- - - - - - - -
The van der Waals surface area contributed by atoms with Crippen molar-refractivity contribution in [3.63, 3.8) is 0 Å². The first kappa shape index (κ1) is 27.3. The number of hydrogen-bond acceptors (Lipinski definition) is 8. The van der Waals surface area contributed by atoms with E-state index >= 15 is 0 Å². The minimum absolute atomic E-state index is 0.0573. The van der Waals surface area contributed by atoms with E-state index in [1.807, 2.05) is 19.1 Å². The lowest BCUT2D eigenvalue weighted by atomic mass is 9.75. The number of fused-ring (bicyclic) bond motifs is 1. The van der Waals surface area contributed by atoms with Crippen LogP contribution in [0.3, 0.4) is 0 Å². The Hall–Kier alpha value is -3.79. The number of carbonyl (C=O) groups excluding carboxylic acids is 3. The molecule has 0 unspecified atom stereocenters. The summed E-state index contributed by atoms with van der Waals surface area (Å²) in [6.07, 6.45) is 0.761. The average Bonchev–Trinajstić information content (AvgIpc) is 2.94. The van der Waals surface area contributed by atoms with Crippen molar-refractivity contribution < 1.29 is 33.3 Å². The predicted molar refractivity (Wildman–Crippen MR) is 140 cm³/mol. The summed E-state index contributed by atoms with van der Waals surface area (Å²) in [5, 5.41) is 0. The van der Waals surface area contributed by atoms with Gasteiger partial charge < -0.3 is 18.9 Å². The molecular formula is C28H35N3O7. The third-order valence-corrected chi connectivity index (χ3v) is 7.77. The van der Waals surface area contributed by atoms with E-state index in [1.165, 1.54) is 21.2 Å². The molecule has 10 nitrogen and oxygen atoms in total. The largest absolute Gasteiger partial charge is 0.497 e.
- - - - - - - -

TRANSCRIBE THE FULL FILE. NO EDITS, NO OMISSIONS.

The van der Waals surface area contributed by atoms with Crippen molar-refractivity contribution in [3.63, 3.8) is 0 Å². The first kappa shape index (κ1) is 27.3. The number of hydrogen-bond acceptors (Lipinski definition) is 8. The van der Waals surface area contributed by atoms with E-state index >= 15 is 0 Å². The minimum absolute atomic E-state index is 0.0573. The van der Waals surface area contributed by atoms with E-state index in [1.807, 2.05) is 19.1 Å². The lowest BCUT2D eigenvalue weighted by atomic mass is 9.75. The number of fused-ring (bicyclic) bond motifs is 1. The van der Waals surface area contributed by atoms with Crippen LogP contribution in [0.3, 0.4) is 0 Å². The Hall–Kier alpha value is -3.79. The number of carbonyl (C=O) groups excluding carboxylic acids is 3. The molecule has 0 unspecified atom stereocenters. The summed E-state index contributed by atoms with van der Waals surface area (Å²) in [6.07, 6.45) is 0.761. The average Bonchev–Trinajstić information content (AvgIpc) is 2.94. The van der Waals surface area contributed by atoms with Crippen molar-refractivity contribution < 1.29 is 33.3 Å². The predicted molar refractivity (Wildman–Crippen MR) is 140 cm³/mol. The summed E-state index contributed by atoms with van der Waals surface area (Å²) in [5, 5.41) is 0. The van der Waals surface area contributed by atoms with Gasteiger partial charge < -0.3 is 18.9 Å². The molecular formula is C28H35N3O7. The third-order valence-corrected chi connectivity index (χ3v) is 7.77. The van der Waals surface area contributed by atoms with E-state index in [1.165, 1.54) is 21.2 Å². The molecule has 10 nitrogen and oxygen atoms in total. The largest absolute Gasteiger partial charge is 0.497 e.